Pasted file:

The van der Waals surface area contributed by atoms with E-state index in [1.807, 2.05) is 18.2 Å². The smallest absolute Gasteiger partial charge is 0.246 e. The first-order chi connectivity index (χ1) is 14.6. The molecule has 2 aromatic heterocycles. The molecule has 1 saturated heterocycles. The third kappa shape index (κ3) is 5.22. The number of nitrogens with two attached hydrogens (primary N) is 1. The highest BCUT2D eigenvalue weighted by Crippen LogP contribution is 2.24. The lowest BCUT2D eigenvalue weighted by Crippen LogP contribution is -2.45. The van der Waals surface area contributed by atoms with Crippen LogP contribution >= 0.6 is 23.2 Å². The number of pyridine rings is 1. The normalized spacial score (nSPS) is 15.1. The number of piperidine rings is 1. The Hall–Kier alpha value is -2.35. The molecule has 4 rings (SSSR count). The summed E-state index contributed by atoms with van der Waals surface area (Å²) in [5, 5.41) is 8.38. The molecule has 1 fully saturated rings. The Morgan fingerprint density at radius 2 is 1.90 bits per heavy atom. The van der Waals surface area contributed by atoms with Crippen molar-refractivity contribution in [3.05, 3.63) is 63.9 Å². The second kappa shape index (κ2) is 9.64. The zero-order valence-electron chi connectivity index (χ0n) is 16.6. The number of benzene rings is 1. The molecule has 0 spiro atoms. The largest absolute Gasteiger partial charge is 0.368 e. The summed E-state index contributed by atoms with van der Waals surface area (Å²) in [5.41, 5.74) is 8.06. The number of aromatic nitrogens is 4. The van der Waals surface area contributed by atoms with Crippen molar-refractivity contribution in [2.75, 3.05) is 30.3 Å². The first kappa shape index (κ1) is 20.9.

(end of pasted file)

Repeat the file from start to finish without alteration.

The van der Waals surface area contributed by atoms with E-state index in [1.807, 2.05) is 18.2 Å². The smallest absolute Gasteiger partial charge is 0.246 e. The first-order chi connectivity index (χ1) is 14.6. The molecule has 2 aromatic heterocycles. The molecule has 1 saturated heterocycles. The third kappa shape index (κ3) is 5.22. The number of nitrogens with two attached hydrogens (primary N) is 1. The highest BCUT2D eigenvalue weighted by Crippen LogP contribution is 2.24. The lowest BCUT2D eigenvalue weighted by Crippen LogP contribution is -2.45. The van der Waals surface area contributed by atoms with Crippen LogP contribution >= 0.6 is 23.2 Å². The number of pyridine rings is 1. The normalized spacial score (nSPS) is 15.1. The number of piperidine rings is 1. The Hall–Kier alpha value is -2.35. The molecule has 4 rings (SSSR count). The summed E-state index contributed by atoms with van der Waals surface area (Å²) in [5, 5.41) is 8.38. The molecule has 1 fully saturated rings. The Morgan fingerprint density at radius 2 is 1.90 bits per heavy atom. The van der Waals surface area contributed by atoms with Crippen molar-refractivity contribution in [3.05, 3.63) is 63.9 Å². The second kappa shape index (κ2) is 9.64. The zero-order valence-electron chi connectivity index (χ0n) is 16.6. The number of benzene rings is 1. The molecule has 0 spiro atoms. The largest absolute Gasteiger partial charge is 0.368 e. The summed E-state index contributed by atoms with van der Waals surface area (Å²) in [5.41, 5.74) is 8.06. The number of aromatic nitrogens is 4. The van der Waals surface area contributed by atoms with Crippen molar-refractivity contribution in [2.75, 3.05) is 30.3 Å². The first kappa shape index (κ1) is 20.9.